Mind Your Business: Cartoonists
A cartoonist. I always wanted to be one. Ok, I was one. (I had the world’s shortest syndication. My syndicate went out of business the week my strip was supposed to launch.) Maybe I still am (I still do cartoons and produce animation). But I’m still in awe of the greats.
If you’re old enough to remember a thing called a newspaper (it’s black and white and read all over) you are probably a fan of comic strips. The comics page is the 2nd or 3rd most read page of any paper. Many of us learned to draw by copying our favorite strips when we were kids. C’mon. Admit it. You’re a fan. Virtually all artists and animators are fans of comic strips.
While newspapers are dying, comic strips are alive and well. Many of the old strips are still great and there’s a huge growth of new, cutting edge strips appearing online. Two benefits of online strips are; One, they can be more adult and not so family friendly. Two, they are not limited by space. They can be any size, any shape and any length.
I’ve worked with tons of huge TV and movie stars over the last 26 years. But I still get more star-struck when I meet one of my cartooning heroes than I ever did meeting an actor.
Over the last few years, I’ve been lucky enough to join the National Cartoonists Society or NCS. (www.Reuben.org) Going to the yearly Reuben Awards weekend is like nirvana. All the greats are there in one place. Sure, ComicCon is cool but it’s hard to talk one-on-one with anyone there while you’re being crushed by 125,000 sweating comic fans. At the Reuben weekend, almost every person there is a famous cartoonist. You can’t swing a dead cat without hitting one. (Not that we swing around a lot of dead cats, but if a gag can be made of it, I’m sure we’ll do it)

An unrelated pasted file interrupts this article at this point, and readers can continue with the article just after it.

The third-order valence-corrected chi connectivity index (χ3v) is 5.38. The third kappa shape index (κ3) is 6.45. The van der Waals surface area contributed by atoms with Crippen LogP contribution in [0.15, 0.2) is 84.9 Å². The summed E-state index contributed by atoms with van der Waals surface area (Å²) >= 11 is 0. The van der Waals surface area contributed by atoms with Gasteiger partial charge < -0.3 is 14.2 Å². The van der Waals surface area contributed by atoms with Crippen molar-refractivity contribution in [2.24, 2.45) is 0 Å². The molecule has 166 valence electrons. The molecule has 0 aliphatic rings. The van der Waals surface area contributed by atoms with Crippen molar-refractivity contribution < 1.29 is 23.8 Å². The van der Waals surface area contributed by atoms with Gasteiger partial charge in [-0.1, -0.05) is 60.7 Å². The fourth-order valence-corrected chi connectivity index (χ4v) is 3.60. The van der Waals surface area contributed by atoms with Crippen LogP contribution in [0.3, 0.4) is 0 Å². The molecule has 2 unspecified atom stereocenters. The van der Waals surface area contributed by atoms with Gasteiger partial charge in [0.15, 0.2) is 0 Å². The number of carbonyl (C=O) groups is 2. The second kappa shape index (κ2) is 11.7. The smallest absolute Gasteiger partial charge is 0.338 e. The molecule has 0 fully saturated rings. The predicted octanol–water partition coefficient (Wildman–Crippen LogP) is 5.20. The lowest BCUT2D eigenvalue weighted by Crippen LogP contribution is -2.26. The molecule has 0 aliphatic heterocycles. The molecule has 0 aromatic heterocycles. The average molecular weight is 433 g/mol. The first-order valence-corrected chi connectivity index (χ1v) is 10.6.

It’s funny. I recently went to my 30th high school drama reunion. The moment I stepped into my old high school I felt like I was 18 again. But when I meet the comic strip greats, like Jim Davis (Garfield), Lynn Johnston (For Better or For Worse), Garry Trudeau (Doonesbury) and others, I feel like I’m 10 again.
I totally geek out during this event. Luckily I’m not the only one. All the cartoonists view each other in high esteem (except for, I’m told, Bill Watterson). We all want each other’s autographs. This year I finally remembered to bring some of my old books to get signed. I got sketches and signatures from Jim Davis, Bill Amend (Fox Trot), ‘Little Jeffy’ Keane (Family Circus), Mike Peters (Mother Goose & Grimm) and eight of the great MAD Magazine writers and artists.
Being around these incredible cartoonists makes you look at life differently. Let me set the stage. I’m at my table at the Reuben Awards this past May. It’s a black tie affair. As many of you know, I don’t wear ties. I don’t own a tie. I don’t plan to buy a tie. So I didn’t wear a tie. Under my suit, I wore a bright red button down Mickey Mouse shirt. Lynn Johnston, the amazing creator of the strip For Better or For Worse walked by and scolded me, “Mark, this is a black tie affair and we take this VERY seriously!”